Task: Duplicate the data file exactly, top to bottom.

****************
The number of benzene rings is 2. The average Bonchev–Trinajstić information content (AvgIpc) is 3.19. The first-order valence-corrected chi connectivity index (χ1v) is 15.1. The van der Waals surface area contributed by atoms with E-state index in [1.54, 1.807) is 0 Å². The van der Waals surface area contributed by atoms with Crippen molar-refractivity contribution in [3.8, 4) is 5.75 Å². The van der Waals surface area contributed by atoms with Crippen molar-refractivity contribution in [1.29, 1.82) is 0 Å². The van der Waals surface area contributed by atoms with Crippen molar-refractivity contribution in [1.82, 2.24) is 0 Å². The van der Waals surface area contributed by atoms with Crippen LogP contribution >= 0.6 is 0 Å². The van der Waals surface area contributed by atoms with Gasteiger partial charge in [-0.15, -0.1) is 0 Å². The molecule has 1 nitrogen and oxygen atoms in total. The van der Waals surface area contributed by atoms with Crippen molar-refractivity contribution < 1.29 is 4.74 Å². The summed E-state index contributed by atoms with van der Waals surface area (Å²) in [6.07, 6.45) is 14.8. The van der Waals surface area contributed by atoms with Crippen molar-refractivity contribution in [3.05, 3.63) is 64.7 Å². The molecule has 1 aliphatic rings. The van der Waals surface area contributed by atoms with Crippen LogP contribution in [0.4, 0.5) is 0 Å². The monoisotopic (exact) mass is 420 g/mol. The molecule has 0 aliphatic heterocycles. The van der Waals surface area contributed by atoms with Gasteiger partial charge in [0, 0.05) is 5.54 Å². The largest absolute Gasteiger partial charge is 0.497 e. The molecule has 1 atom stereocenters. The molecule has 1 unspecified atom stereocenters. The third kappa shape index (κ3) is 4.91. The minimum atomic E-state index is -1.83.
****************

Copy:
The number of benzene rings is 2. The average Bonchev–Trinajstić information content (AvgIpc) is 3.19. The first-order valence-corrected chi connectivity index (χ1v) is 15.1. The van der Waals surface area contributed by atoms with E-state index in [1.54, 1.807) is 0 Å². The van der Waals surface area contributed by atoms with Crippen molar-refractivity contribution in [3.8, 4) is 5.75 Å². The van der Waals surface area contributed by atoms with Crippen molar-refractivity contribution in [1.29, 1.82) is 0 Å². The van der Waals surface area contributed by atoms with Crippen molar-refractivity contribution in [1.82, 2.24) is 0 Å². The van der Waals surface area contributed by atoms with Crippen LogP contribution >= 0.6 is 0 Å². The van der Waals surface area contributed by atoms with Gasteiger partial charge in [-0.15, -0.1) is 0 Å². The molecule has 1 nitrogen and oxygen atoms in total. The van der Waals surface area contributed by atoms with Crippen molar-refractivity contribution < 1.29 is 4.74 Å². The summed E-state index contributed by atoms with van der Waals surface area (Å²) in [6.07, 6.45) is 14.8. The van der Waals surface area contributed by atoms with Crippen molar-refractivity contribution in [3.05, 3.63) is 64.7 Å². The molecule has 1 aliphatic rings. The van der Waals surface area contributed by atoms with Crippen LogP contribution in [0.4, 0.5) is 0 Å². The monoisotopic (exact) mass is 420 g/mol. The molecule has 0 aliphatic heterocycles. The van der Waals surface area contributed by atoms with Gasteiger partial charge in [0, 0.05) is 5.54 Å². The largest absolute Gasteiger partial charge is 0.497 e. The molecule has 1 atom stereocenters. The molecule has 1 unspecified atom stereocenters. The third kappa shape index (κ3) is 4.91. The minimum atomic E-state index is -1.83.